RGD: You make a good point about this being a huge opportunity for someone like yourself; I came across an eye-opening article that you wrote in May this year that examined the opportunities that are afforded to female filmmakers and it cited all these statistics that outline just how stark the imbalance in the industry is; as you listed in the article, only 16% of low-budget films are directed by women and that figure is considerably less for thrillers like Our Kind of Traitor (3.6%).

From a personal standpoint, how have found this ‘funnel effect’ has affected your career and limited the opportunities that are afforded to you?

SW: Well, I’ll start off by saying that for anyone to become a movie director is really hard, whether you’re a man or a woman. It’s something we dream of doing and only a few of us are lucky enough to go to film school and an even smaller proportion of people coming out of film school are ever going to ‘make it’, so I feel very lucky in some ways to have made it at all.

Having said that, it’s six times harder to make it if you’re a woman than if you’re a man. I think my career is pretty typical in that when I did get to direct a movie, it was a long time coming. After I’d won a BAFTA for my television work and received two Emmy nominations for Best Director, it took me a long while to get offered a movie, and when I did, it was a family film. Which was great, it was a big-budget movie with an incredible cast - but I think that’s very typical of how the industry works.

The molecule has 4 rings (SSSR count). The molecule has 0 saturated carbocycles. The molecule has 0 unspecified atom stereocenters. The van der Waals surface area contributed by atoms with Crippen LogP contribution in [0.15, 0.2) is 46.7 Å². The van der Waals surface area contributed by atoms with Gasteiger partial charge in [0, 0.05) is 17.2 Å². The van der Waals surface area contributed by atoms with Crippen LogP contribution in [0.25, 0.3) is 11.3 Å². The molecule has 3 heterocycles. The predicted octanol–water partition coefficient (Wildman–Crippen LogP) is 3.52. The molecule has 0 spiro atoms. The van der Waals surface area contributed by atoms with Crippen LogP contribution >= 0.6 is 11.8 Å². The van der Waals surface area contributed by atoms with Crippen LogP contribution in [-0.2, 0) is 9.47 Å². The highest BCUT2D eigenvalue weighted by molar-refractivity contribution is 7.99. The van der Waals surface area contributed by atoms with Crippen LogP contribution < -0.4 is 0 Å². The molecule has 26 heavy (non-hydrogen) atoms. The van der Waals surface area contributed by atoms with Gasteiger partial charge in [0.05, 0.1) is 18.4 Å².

Another British television director who I really admire called Philippa Lowthorpe is currently making her first movie called Swallows and Amazons, and once again, that’s a children’s film – and yet if you look at Philippa’s body of work in TV, she’s done from very hard-hitting stuff.

Having directed something like Generation Kill, a miniseries about the American invasion of Iraq, you wouldn’t expect my first movie coming off of that to be Nanny McPhee – and yet, that was the opportunity I was given.

I think we do see this funnel effect where it becomes hard for women to move into genres like drama, where we see a massive drop-off in the number of directors who’re women. It diminishes even further when you get into feature films.

I guess the shape of my career is pretty typical for a lot of women, although I must say I’ve been very fortunate in being able to direct Our Kind of Traitor.

RGD: Absolutely. How can the industry move forward and work on resetting this imbalance?

SW: I’m actually feeling very hopeful at the moment. I worked with Directors UK on commissioning that study with the hard figures, and it’s been very exciting for me because we’ve seen some really good results. We called on a range of publicly funded bodies to set a target of 50% of publicly funded films to be directed by women by 2020, and the British Film Institute have agreed to that target. We’ve seen that can be really effective; in fact, in Sweden, they achieved that in less than five years.

RGD: It can be done!

SW: [laughs] Exactly, it can be done! We see all these women going into film schools wanting to direct, they’ve got the skills – they just haven’t been getting the opportunity.